# Problem: What potential difference is needed to stop an electron that has an initial velocity V = 6.0 × 105 m/s?

###### FREE Expert Solution

Law of conservation of energy:

$\overline{){{\mathbf{K}}}_{{\mathbf{i}}}{\mathbf{+}}{{\mathbf{U}}}_{{\mathbf{i}}}{\mathbf{+}}{{\mathbf{W}}}_{{\mathbf{nc}}}{\mathbf{=}}{{\mathbf{K}}}_{{\mathbf{f}}}{\mathbf{+}}{{\mathbf{U}}}_{{\mathbf{f}}}}$, where Wnc is the work done by non-conservative forces such as friction.

In this case, we do not have Wnc since there are no non-conservative forces.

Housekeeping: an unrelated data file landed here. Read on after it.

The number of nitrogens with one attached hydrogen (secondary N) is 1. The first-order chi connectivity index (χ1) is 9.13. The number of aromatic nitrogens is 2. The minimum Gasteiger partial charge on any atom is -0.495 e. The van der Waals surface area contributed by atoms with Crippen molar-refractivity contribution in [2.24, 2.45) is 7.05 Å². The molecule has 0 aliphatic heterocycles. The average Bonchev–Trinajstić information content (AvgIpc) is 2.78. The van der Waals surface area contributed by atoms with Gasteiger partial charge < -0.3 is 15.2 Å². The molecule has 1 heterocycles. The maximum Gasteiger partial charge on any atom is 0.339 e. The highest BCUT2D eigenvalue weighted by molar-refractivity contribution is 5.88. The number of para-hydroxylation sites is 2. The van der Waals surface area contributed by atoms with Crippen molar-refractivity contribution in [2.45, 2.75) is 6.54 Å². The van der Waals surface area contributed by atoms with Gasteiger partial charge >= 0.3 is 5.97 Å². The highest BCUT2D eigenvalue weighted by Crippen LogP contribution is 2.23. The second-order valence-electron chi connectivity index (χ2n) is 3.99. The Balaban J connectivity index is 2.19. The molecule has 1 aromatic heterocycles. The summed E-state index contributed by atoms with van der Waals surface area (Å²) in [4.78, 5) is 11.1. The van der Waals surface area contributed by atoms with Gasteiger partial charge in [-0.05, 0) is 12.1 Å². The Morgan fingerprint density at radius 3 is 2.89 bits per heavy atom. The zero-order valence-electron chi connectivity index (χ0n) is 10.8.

Wnc = 0

Since the electron is in motion, the initial potential energy is zero.

Ui = 0

Also, Kf = 0 since the electron is coming to rest.

Kinetic energy is expressed as:

$\overline{){\mathbf{K}}{\mathbf{=}}\frac{\mathbf{1}}{\mathbf{2}}{{\mathbf{mv}}}^{{\mathbf{2}}}}$

100% (237 ratings) ###### Problem Details

What potential difference is needed to stop an electron that has an initial velocity V = 6.0 × 105 m/s?

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